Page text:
I object


Every day, we are bombarded by television commercials, bill boards, social media posts and music video clips that objectify women and promote the thinness ideal.  A recent TWF scoping study of research published in Hong Kong on media and gender found that women who are saturated by these messages are more likely to be unhappy with their bodies, leading to eating disorders and low self-esteem.

We also know that boys who are exposed to sexually explicit materials and pornography have a greater proclivity towards sexual harassment, while girls who are exposed to these materials believe sexual coercion is more permissible in relationships.

The way that the Hong Kong media stereotypes women as home-makers and in more passive roles is also concerning and, combined with institutional glass ceilings and persisting old boys’ networks, potentially explains the erosion of ambition and under-representation of women leaders across industry and professional sectors.

To spotlight these issues, The Women’s Foundation is making a one hour, bilingual documentary film “She Objects” that will examine the scale and impact of media influences in Hong Kong. The film will feature stories from across the generations and interviews with female and male politicians, artists, entertainers, activists and academics.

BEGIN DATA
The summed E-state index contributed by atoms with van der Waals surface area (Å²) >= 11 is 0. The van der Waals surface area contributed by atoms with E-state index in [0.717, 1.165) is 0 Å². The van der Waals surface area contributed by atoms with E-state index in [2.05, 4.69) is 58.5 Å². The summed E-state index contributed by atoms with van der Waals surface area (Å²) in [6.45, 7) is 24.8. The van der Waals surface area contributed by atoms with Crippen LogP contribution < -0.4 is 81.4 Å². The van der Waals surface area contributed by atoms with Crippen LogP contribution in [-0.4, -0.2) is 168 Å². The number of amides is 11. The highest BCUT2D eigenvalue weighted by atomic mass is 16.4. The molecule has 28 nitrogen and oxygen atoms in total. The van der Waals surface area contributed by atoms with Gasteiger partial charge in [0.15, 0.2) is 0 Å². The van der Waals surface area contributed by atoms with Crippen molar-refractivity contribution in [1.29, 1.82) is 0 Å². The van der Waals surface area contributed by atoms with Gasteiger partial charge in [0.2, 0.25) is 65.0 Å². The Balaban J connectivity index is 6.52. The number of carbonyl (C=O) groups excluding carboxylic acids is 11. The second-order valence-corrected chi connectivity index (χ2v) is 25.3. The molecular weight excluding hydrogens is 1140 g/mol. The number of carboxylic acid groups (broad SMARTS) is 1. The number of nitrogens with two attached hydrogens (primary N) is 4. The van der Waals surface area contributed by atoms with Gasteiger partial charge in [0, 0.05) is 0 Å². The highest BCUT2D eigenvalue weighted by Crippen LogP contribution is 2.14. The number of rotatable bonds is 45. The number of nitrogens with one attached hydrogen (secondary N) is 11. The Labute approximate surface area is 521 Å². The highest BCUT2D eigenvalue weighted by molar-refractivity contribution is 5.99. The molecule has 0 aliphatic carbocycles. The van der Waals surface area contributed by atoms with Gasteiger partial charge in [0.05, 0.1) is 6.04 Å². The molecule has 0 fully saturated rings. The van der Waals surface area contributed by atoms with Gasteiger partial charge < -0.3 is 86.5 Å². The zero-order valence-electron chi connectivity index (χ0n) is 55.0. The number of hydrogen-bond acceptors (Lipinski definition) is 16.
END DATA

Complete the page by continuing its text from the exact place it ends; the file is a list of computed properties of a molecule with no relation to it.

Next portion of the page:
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sheobjects An interesting article stating ads that feature sex and violence are less memorable than their neutral counterparts http://t.co/wKMnvBDlNH
sheobjects A quick correction to the #PearlReport last night: #SheObjects will premiere in January 2016, not September 2015. Save the date! @TWFHK
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